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City audit report says purchasing office employee risky for city

Monday, July 19, 2010 by Josh Rosenblatt

In response to a request from a City Council member, the city auditor’s office has determined that the reinstatement of a previously terminated Purchasing Office employee presents a risk to the city. That information came out Friday in the form of a memo from the auditor’s office to the members of the City Council, the city manager, and other officials.


Last month, Council Member Bill Spelman, acting on a conversation with a constituent, asked the auditor’s office to determine if an allegation regarding the reinstatement of Purchasing Department Buyer II Roy Rivers, who was terminated on April 24, 2009, was true. The allegation claimed that Rivers was reinstated as a buyer for the city despite having been convicted of mortgage fraud while he was a city employee. In Friday’s memo, the City Auditor’s Integrity Unit (CAIU) substantiated the allegation and provided the Council with conclusions concerning the risks and inefficiencies involved with keeping Rivers in his current position.


Those who hold the title of Buyer II in the Purchasing Department are responsible for managing bids and solicitations, awarding contracts with the city, writing and executing purchase contracts, etc.


There is no evidence that Rivers has been involved in any wrongdoing related to his city position or any other matter not related to the charge for which he was convicted.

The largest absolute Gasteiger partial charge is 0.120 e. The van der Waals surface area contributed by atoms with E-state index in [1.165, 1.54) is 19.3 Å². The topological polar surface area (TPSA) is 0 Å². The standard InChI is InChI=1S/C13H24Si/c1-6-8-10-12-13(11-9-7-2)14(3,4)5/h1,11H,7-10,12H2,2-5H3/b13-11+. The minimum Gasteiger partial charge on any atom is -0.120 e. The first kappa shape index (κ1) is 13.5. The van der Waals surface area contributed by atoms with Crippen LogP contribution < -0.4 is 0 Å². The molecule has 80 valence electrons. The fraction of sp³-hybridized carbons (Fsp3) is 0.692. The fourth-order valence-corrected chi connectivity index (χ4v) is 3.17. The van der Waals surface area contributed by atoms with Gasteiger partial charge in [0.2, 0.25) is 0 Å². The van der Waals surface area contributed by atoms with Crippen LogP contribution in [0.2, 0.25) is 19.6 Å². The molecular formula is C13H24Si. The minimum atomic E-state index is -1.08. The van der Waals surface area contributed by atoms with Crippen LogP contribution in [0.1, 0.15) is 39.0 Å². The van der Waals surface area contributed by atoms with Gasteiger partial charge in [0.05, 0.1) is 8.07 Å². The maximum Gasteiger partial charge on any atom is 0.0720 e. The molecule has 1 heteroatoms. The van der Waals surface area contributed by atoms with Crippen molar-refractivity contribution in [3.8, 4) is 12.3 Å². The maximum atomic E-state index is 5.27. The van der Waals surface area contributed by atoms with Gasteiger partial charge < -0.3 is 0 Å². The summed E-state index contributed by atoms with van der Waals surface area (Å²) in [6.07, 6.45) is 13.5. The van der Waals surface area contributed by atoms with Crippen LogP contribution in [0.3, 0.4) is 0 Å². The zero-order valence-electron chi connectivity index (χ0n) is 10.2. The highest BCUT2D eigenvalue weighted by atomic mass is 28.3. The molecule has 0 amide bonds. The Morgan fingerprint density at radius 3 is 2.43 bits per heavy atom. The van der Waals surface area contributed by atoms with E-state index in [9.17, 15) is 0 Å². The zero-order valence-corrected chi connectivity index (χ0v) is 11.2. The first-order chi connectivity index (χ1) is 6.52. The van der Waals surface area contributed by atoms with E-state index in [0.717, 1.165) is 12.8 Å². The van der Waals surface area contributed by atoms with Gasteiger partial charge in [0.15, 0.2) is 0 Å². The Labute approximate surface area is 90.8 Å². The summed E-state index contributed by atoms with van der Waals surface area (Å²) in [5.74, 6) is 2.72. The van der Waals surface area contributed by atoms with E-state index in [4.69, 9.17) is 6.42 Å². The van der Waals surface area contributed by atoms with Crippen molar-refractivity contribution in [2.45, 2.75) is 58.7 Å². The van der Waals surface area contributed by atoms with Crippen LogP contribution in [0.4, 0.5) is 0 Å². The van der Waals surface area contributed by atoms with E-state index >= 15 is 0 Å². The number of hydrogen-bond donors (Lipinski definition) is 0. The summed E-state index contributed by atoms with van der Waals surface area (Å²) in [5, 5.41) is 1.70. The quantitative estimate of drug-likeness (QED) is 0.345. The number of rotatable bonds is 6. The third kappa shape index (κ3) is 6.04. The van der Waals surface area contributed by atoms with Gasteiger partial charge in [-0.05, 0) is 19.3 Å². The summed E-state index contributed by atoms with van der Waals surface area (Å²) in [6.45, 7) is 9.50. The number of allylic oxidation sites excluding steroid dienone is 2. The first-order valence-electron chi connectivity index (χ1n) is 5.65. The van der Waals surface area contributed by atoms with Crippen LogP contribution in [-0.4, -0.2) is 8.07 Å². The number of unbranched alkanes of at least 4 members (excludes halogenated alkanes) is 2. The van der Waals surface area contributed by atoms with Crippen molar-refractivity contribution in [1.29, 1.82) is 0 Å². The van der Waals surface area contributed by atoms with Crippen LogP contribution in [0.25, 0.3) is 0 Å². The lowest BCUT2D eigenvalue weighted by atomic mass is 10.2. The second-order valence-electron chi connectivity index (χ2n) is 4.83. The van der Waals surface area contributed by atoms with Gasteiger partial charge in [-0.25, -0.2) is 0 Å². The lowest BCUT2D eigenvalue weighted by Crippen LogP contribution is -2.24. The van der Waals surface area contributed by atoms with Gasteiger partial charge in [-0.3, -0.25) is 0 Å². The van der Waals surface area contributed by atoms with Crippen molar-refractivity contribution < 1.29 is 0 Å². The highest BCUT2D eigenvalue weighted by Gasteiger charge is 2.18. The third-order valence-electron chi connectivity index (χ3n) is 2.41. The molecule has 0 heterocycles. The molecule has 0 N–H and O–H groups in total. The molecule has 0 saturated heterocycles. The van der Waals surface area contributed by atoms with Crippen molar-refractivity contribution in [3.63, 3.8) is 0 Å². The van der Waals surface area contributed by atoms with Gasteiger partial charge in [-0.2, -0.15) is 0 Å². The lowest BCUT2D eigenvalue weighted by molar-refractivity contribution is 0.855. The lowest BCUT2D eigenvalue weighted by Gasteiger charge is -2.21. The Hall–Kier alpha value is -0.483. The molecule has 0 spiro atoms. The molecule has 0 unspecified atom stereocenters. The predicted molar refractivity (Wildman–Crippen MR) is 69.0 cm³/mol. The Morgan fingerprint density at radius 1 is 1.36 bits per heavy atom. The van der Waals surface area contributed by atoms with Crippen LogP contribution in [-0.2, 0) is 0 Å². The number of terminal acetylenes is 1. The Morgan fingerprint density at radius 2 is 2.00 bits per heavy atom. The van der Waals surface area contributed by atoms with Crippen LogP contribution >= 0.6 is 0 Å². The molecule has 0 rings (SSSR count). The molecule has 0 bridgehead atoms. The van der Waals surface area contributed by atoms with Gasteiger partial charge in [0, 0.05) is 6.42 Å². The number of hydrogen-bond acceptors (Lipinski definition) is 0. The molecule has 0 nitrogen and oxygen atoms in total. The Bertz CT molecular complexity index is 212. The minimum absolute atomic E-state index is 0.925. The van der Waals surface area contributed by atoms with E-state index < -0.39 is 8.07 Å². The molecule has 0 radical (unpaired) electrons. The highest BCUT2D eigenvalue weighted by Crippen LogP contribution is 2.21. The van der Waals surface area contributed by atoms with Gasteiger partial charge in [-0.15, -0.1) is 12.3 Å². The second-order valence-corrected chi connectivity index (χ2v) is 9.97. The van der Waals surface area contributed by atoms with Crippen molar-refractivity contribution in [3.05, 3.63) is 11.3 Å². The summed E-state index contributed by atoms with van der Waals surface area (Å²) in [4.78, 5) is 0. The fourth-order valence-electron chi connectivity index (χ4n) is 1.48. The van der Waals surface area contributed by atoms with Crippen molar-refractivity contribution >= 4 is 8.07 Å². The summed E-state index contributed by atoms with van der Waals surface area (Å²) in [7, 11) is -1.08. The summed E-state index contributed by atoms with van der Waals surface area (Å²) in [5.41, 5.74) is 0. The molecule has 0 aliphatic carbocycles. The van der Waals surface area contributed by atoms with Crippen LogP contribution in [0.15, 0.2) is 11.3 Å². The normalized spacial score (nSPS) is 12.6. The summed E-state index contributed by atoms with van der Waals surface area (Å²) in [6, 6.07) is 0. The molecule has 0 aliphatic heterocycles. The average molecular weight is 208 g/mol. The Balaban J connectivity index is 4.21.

Rivers was most recently in the news for his involvement in the decision to disqualify Texas Disposal Systems from the request for proposal process (RFP) for the future Materials Recovery Facility (MRF). Ultimately, the City Council canceled the RFP and instructed city staff to negotiate directly with both TDS and competitor Balcones Resources. Rivers also interpreted contact between Greenstar (Mid-America Recycling) and City Attorney David Smith as a violation of the city’s anti-lobbying ordinance. The city consequently decided to disqualify Greenstar from the RFP to build the new facility, but Greenstar was reinstated as a bidder on the recommendation of a hearing officer.


Rivers, who started working for the city in August 2007, was convicted of mortgage fraud in June 2008. He pleaded guilty to one count of Conspiracy to Provide False Statements Related to a Loan and was sentenced to one year of probation for his role in a conspiracy that involved 16 named defendants, $4.5 million in claimed losses, and at least 33 properties in the Austin and San Antonio areas, according to a Department of Justice report. Later that year the city expanded its criminal background investigation (CBI) process – previously reserved for positions dealing with “vulnerable populations,” including children, the elderly, and the disabled — to include cash handlers and financial positions.


According to Assistant City Auditor Jason Hadavi, whose Integrity Unit conducted the recent investigation, this expansion of the CBI process was a coincidence and wasn’t done in response to Rivers’ conviction.


“During 2008 and 2009,” Hadavi told In Fact Daily, “the city was in the process of expanding the CBI policy to include cash handlers and financial positions, people that are working with our petty cash, people that are involved in purchasing and contracts. In that expansion they conducted the CBI (background check) on Roy Rivers, but he wasn’t the only one.”


In November of 2008, Rivers received a memo from the Human Resources Department stating that, due to his financial responsibilities, he would have to pass a CBI to continue employment.


In January 2009, Rivers failed the background check as a result of his conviction, and on April 24, 2009, the Purchasing Office terminated him. Rivers’ criminal violation constituted what is called an “adverse offense” in the city’s CBI guidelines.